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There Are Fewer Worker Compensation Claims in States Where Marijuana Is Legal

The study of workers ages 40 to 62 found that cannabis had no adverse impact on productivity and offers workers a new, effective form of pain management therapy.

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The slow unraveling of the many myths told about cannabis during decades of the War on Drugs continues. In the latest case, a new study has found that states where recreational marijuana is legal have seen a drop in the number of workers compensation cases.

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In another refutation of the idea that weed makes lazy, low-IQ slackers of us all, researchers found that cannabis did not hurt worker productivity. Just the opposite occurred. Workers not only filed fewer workers compensation claims but also sought less money per claim.

Researchers published their work with the National Bureau of Economic Research. They wrote that their study offers "evidence that the primary driver of these reductions is an improvement in work capacity, likely due to access to an additional form of pain management therapy."

Related: Managing Medical Marijuana in the Workplace

Legalizing marijuana has helped save businesses money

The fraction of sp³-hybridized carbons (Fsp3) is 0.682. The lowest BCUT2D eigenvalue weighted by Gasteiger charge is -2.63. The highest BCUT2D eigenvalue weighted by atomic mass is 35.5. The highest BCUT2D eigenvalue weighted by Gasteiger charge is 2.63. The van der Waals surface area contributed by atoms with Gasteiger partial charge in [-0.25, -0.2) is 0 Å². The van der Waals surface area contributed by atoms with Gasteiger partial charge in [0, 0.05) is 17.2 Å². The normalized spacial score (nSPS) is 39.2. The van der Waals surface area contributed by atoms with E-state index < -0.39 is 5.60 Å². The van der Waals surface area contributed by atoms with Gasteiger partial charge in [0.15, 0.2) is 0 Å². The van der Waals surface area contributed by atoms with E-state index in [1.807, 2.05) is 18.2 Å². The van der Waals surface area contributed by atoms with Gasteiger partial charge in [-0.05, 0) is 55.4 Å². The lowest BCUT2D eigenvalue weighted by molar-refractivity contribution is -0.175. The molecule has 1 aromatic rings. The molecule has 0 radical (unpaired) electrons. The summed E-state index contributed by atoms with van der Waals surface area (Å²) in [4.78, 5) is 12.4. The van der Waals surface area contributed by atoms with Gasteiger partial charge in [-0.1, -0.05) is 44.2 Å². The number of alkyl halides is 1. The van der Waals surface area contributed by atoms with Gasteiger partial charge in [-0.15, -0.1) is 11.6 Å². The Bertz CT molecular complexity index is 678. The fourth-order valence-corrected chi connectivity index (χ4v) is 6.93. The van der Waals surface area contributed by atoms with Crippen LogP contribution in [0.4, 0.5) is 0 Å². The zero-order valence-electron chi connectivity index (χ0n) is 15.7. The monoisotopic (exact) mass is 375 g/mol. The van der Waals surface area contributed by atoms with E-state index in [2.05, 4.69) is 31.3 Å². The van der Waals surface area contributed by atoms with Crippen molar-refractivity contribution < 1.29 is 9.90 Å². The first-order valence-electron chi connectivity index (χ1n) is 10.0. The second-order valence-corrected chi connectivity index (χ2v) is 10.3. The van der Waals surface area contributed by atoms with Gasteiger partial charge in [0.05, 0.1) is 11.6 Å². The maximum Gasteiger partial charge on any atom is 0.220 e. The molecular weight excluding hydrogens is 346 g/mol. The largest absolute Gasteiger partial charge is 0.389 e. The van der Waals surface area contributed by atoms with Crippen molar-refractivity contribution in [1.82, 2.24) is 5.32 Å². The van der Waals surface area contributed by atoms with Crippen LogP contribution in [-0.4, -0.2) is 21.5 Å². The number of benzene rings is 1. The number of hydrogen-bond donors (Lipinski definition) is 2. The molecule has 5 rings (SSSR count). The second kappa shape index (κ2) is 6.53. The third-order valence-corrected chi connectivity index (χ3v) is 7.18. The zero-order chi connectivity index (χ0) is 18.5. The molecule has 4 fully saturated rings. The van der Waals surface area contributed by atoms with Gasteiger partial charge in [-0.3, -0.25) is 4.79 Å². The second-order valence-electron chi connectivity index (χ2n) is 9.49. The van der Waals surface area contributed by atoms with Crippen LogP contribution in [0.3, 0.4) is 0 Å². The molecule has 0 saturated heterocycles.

While the requirements differ from state-to-state, most businesses are required to carry workers' compensation insurance. When an employee experiences a work-related injury, workers' compensation may cover the cost of their medical bills or help compensate them for lost wages.

The goal of workers' compensation is to shift some of the cost of workplace injuries, typically shouldered by workers and their families, to the governments and private companies that employ them.

Data is kept on the number of workers' compensation claims filed, as well as the amount of payment for each claim. Economists at Temple University, the University of Cincinnati, William Paterson University, and the RAND Corporation decided to cross-reference that data with information on which states had legalized adult-use marijuana.

They looked at data from 2010 and 2018 and focused on older workers. "We study older adults since they are more likely to experience health conditions for which marijuana may be effective in symptom management and to use prescription medications for which marijuana may serve as a therapeutic substitute," the researchers wrote.

Related: We Need to Clear the Smoke About Cannabis in the Workplace

Researchers found a 20 percent decline in workers comp receipts

The study found that even in this older age group, fewer workers in legal marijuana states filed workers' compensation claims. And even when they did, the claim amounts were smaller. They estimated that recreational marijuana reduced the workplace injury rate by 5.4 percent.

They also found a 20 percent decline in workers' compensation benefits and a 20.5 percent decline in annual income received through workers' compensation.

The new study's findings come just months after a Canadian study found that workers who use marijuana don't have more workplace accidents than their co-workers. Yet many businesses persist in including cannabis in their drug testing protocols, even though chemicals from cannabis stay in the bloodstream long after the effects are no longer felt.

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